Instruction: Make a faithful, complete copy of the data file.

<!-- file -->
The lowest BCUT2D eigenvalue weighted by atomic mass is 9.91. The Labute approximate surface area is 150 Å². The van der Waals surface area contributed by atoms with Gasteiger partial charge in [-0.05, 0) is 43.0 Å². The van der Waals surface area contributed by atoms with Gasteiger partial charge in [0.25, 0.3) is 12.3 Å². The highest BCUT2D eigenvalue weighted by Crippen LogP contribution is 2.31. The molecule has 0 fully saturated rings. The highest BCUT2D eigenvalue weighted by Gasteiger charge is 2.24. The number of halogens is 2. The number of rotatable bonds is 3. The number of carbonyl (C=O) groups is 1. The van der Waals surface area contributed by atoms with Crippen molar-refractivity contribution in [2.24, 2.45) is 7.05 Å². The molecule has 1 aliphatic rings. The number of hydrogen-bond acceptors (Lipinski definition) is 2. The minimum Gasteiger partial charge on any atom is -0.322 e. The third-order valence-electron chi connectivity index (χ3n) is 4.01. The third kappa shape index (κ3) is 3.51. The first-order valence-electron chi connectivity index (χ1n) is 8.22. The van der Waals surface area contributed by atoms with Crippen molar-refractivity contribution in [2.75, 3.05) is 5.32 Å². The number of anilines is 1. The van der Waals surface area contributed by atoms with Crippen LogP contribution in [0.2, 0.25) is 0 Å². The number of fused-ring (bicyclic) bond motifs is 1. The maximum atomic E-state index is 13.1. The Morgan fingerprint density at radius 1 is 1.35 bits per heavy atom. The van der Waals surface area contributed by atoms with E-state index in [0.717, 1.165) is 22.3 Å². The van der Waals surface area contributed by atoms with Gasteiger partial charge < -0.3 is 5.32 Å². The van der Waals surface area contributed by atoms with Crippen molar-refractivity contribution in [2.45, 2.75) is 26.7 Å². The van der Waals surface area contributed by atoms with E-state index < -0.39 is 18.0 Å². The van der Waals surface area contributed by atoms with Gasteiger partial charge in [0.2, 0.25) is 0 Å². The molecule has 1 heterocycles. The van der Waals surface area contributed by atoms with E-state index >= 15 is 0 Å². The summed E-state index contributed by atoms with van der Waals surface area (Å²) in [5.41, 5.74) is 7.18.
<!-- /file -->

The lowest BCUT2D eigenvalue weighted by atomic mass is 9.91. The Labute approximate surface area is 150 Å². The van der Waals surface area contributed by atoms with Gasteiger partial charge in [-0.05, 0) is 43.0 Å². The van der Waals surface area contributed by atoms with Gasteiger partial charge in [0.25, 0.3) is 12.3 Å². The highest BCUT2D eigenvalue weighted by Crippen LogP contribution is 2.31. The molecule has 0 fully saturated rings. The highest BCUT2D eigenvalue weighted by Gasteiger charge is 2.24. The number of halogens is 2. The number of rotatable bonds is 3. The number of carbonyl (C=O) groups is 1. The van der Waals surface area contributed by atoms with Crippen molar-refractivity contribution in [2.24, 2.45) is 7.05 Å². The molecule has 1 aliphatic rings. The number of hydrogen-bond acceptors (Lipinski definition) is 2. The minimum Gasteiger partial charge on any atom is -0.322 e. The third-order valence-electron chi connectivity index (χ3n) is 4.01. The third kappa shape index (κ3) is 3.51. The first-order valence-electron chi connectivity index (χ1n) is 8.22. The van der Waals surface area contributed by atoms with Crippen molar-refractivity contribution in [2.75, 3.05) is 5.32 Å². The number of anilines is 1. The van der Waals surface area contributed by atoms with Crippen LogP contribution in [0.2, 0.25) is 0 Å². The number of fused-ring (bicyclic) bond motifs is 1. The maximum atomic E-state index is 13.1. The Morgan fingerprint density at radius 1 is 1.35 bits per heavy atom. The van der Waals surface area contributed by atoms with E-state index in [0.717, 1.165) is 22.3 Å². The van der Waals surface area contributed by atoms with Gasteiger partial charge < -0.3 is 5.32 Å². The van der Waals surface area contributed by atoms with Crippen molar-refractivity contribution in [2.45, 2.75) is 26.7 Å². The van der Waals surface area contributed by atoms with E-state index < -0.39 is 18.0 Å². The van der Waals surface area contributed by atoms with Gasteiger partial charge in [0.2, 0.25) is 0 Å². The molecule has 1 heterocycles. The van der Waals surface area contributed by atoms with E-state index >= 15 is 0 Å². The summed E-state index contributed by atoms with van der Waals surface area (Å²) in [5.41, 5.74) is 7.18.